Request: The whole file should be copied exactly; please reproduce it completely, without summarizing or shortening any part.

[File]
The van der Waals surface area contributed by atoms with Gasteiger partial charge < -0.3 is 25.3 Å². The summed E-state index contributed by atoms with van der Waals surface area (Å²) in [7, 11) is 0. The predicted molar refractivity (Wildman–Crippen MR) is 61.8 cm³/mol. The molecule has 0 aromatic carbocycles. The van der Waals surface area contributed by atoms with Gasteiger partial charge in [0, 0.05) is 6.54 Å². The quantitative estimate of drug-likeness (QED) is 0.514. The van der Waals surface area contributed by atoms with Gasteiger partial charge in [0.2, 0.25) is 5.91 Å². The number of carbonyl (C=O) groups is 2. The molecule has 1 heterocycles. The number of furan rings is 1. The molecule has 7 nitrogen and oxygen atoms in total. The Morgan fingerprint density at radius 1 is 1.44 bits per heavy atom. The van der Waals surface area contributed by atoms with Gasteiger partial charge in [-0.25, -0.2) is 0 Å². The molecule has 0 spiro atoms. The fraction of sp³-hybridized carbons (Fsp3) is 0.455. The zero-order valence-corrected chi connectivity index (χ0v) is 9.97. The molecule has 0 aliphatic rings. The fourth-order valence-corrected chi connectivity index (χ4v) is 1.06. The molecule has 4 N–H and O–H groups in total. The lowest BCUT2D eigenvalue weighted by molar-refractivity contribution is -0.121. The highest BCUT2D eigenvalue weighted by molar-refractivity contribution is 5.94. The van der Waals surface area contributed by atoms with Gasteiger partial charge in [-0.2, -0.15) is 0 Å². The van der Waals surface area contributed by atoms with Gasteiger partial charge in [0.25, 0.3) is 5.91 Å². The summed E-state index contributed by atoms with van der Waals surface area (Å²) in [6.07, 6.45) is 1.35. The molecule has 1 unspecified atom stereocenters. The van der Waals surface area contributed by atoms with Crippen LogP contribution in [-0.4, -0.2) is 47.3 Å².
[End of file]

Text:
The van der Waals surface area contributed by atoms with Gasteiger partial charge < -0.3 is 25.3 Å². The summed E-state index contributed by atoms with van der Waals surface area (Å²) in [7, 11) is 0. The predicted molar refractivity (Wildman–Crippen MR) is 61.8 cm³/mol. The molecule has 0 aromatic carbocycles. The van der Waals surface area contributed by atoms with Gasteiger partial charge in [0, 0.05) is 6.54 Å². The quantitative estimate of drug-likeness (QED) is 0.514. The van der Waals surface area contributed by atoms with Gasteiger partial charge in [0.2, 0.25) is 5.91 Å². The number of carbonyl (C=O) groups is 2. The molecule has 1 heterocycles. The number of furan rings is 1. The molecule has 7 nitrogen and oxygen atoms in total. The Morgan fingerprint density at radius 1 is 1.44 bits per heavy atom. The van der Waals surface area contributed by atoms with Gasteiger partial charge in [-0.25, -0.2) is 0 Å². The molecule has 0 spiro atoms. The fraction of sp³-hybridized carbons (Fsp3) is 0.455. The zero-order valence-corrected chi connectivity index (χ0v) is 9.97. The molecule has 0 aliphatic rings. The fourth-order valence-corrected chi connectivity index (χ4v) is 1.06. The molecule has 4 N–H and O–H groups in total. The lowest BCUT2D eigenvalue weighted by molar-refractivity contribution is -0.121. The highest BCUT2D eigenvalue weighted by molar-refractivity contribution is 5.94. The van der Waals surface area contributed by atoms with Gasteiger partial charge in [-0.2, -0.15) is 0 Å². The van der Waals surface area contributed by atoms with Gasteiger partial charge in [0.25, 0.3) is 5.91 Å². The summed E-state index contributed by atoms with van der Waals surface area (Å²) in [6.07, 6.45) is 1.35. The molecule has 1 unspecified atom stereocenters. The van der Waals surface area contributed by atoms with Crippen LogP contribution in [-0.4, -0.2) is 47.3 Å².